Managing heat rash


Summer is here! Recently, a friend e-mailed a picture of her infant son to me (and several other physician friends) asking "Is this sunburn or heat rash?" As it turns out, it was urticaria; however, it reminded me what a common question this is from families as the temperatures rise.

The first point is that much of what a parent may be worried is heat rash is not, so a good exam and accurate diagnosis is important. Just as my friend’s son had urticaria, there are other skin conditions that should be considered in the differential diagnosis including sunburn, eczema, erythema toxicum neonatorum, infantile acne, and many others. There are actually three different kinds of "heat rash," or miliaria, which is thought to be caused by an obstruction of the eccrine sweat ducts and brought on by warm temperatures. Miliaria crystallina is the most superficial type of heat rash, with small, thin, fragile vesicles occurring mostly on the head, neck, and trunk; no underlying inflammation is seen. This form is typically seen in young newborns and is not itchy. Miliaria rubra is the form most of us probably think of when we think of "heat rash," manifesting as a local inflammatory reaction with small groups of itchy, erythematous papules and sometimes pustules (which is then called miliaria pustulosa). This form is also more commonly seen in younger infants. Miliaria profunda is less common, most often occurs in individuals who have had repeated episodes of miliaria rubra, and presents as flesh colored papules or pustules. These individuals may show signs of, or be at greater risk for, heat exhaustion because their ability to sweat is impaired.

"The first and most important treatment in most cases is reassurance that this is not a serious condition and will generally resolve on its own once the child is moved to a cooler environment."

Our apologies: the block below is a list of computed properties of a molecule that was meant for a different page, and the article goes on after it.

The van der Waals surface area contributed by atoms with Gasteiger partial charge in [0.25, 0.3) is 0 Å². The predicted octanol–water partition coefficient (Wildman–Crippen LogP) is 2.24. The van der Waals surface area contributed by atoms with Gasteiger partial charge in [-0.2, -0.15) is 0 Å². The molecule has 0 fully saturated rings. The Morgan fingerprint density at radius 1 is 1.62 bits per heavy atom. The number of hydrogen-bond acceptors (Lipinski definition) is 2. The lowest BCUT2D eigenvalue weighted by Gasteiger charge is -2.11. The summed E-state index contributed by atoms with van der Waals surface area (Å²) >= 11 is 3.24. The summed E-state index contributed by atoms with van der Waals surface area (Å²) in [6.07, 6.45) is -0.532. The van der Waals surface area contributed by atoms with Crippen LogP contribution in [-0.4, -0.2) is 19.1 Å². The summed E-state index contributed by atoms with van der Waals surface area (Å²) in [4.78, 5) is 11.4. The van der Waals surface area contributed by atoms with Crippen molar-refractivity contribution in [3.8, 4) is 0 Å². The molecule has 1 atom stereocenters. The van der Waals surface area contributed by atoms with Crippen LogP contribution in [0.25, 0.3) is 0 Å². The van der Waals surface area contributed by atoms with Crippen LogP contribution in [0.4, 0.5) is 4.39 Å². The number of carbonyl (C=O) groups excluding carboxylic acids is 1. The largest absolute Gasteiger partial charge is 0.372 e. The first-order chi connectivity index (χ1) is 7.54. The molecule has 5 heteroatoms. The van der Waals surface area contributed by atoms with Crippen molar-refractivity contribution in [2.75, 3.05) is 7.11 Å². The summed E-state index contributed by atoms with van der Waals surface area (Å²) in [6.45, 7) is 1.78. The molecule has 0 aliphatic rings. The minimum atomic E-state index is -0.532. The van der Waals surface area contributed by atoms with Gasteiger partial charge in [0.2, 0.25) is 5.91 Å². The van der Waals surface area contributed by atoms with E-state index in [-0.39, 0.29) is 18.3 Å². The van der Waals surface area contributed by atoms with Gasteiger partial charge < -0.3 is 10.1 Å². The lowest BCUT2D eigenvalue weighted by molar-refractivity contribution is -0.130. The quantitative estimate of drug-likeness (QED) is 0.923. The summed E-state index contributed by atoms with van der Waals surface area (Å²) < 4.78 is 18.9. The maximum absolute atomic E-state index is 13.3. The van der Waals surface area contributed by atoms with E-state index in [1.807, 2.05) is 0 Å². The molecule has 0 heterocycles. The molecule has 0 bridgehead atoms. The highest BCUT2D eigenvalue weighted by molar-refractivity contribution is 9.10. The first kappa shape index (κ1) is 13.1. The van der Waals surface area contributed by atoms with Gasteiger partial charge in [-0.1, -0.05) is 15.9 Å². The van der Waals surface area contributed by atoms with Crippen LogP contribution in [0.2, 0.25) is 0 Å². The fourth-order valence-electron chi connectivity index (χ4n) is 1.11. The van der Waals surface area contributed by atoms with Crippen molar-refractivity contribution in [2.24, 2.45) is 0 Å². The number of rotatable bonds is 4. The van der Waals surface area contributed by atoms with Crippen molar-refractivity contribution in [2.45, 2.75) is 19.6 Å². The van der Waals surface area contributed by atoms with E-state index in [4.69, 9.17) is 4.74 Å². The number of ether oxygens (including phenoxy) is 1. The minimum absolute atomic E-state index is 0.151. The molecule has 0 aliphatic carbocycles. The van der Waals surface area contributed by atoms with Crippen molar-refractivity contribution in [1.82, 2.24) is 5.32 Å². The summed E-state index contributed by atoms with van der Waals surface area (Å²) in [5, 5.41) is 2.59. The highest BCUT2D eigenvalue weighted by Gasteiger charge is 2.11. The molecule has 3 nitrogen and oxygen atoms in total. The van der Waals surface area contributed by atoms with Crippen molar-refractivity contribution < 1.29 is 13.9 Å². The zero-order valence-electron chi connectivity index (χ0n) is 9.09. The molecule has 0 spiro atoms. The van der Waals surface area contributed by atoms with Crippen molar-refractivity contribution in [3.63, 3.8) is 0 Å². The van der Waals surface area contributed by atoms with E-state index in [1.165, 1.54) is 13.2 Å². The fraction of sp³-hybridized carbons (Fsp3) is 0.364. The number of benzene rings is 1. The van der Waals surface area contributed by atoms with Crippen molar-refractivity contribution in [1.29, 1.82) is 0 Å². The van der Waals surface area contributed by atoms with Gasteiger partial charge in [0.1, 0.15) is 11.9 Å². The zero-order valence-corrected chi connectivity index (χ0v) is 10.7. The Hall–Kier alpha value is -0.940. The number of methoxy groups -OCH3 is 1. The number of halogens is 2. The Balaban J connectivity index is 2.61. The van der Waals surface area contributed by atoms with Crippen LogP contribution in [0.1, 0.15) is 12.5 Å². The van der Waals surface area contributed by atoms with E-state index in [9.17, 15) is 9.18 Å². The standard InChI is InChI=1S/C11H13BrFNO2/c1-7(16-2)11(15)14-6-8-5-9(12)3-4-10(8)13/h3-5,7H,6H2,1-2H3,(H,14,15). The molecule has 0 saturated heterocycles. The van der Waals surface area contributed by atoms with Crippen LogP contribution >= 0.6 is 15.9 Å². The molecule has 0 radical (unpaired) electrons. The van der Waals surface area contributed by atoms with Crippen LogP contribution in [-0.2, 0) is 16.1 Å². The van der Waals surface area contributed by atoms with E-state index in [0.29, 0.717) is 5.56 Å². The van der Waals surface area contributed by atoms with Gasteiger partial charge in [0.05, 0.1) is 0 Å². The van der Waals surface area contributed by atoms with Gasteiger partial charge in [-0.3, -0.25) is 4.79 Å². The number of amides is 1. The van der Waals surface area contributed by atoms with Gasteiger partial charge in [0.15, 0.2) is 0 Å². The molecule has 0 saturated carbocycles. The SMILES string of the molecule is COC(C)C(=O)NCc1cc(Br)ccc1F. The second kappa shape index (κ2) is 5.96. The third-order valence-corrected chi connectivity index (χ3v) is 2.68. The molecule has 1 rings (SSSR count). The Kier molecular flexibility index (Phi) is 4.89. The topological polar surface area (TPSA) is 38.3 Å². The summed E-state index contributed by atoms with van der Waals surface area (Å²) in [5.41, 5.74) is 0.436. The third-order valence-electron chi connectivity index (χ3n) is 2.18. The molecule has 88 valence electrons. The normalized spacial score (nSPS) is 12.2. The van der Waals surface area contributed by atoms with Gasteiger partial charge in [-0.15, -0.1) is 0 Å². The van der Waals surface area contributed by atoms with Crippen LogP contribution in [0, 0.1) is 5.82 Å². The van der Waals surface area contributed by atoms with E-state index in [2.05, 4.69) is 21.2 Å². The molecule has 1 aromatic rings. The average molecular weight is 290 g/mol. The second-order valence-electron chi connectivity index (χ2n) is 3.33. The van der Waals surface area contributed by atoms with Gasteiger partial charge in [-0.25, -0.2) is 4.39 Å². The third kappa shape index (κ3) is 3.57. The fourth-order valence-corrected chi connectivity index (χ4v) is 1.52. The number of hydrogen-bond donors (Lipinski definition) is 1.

In general, treatment for miliaria is conservative and focused on helping to relieve any immediate symptoms. The exception to this is of course patients with miliaria profunda – who should be monitored for signs of heat exhaustion, and patients with signs or symptoms of superinfected skin lesions. That being said, the first and most important treatment in most cases is reassurance that this is not a serious condition and will generally resolve on its own once the child is moved to a cooler environment. Sometimes changing into lighter, looser clothing, using cool compresses, or giving a cool bath (but not ice cold) also can be helpful. If a patient has miliaria rubra and seems to be very itchy and uncomfortable, that can be managed topically with calamine lotion, lanolin, or topical corticosteroids if needed. Occasionally, an oral antihistamine may be needed for cases of more severe itching, although usually symptoms can be managed with topical treatments only. For patients with recurrent miliaria, applying anhydrous lanolin before exercising or going into the heat can help prevent further occurrences.

Anytime you see a patient with true heat rash, or anything the parent is worried may be heat rash, it is a great opportunity to discuss sun/heat safety. Reminders about staying out of the sun at peak hours, wearing sunscreen and hats, keeping hydrated, and knowing the signs and symptoms of heat illness are timely – although, of course, also be mindful and sensitive to the fact that a parent may be feeling worried that they did something "wrong" or irresponsible that brought on her child’s skin condition. On the flip side, I also sometimes have families tell me with the best intentions that "I’m just not ever going to take them outside now," so reassurance that it is good for kids to be outside experiencing the world around them (albeit safely!) is also a good reminder.

Overall, with reassurance and good advice, heat rash is a generally a benign and time-limited condition, and families should be able to quickly return to enjoying their fun summer activities.

Dr. Beers is assistant professor of pediatrics at Children’s National Medical Center and the George Washington University Medical Center, Washington. She is chair of the American Academy of Pediatrics Committee on Residency Scholarships and president of the District of Columbia chapter of the American Academy of Pediatrics. She said she had no relevant financial disclosures. E-mail Dr. Beers at

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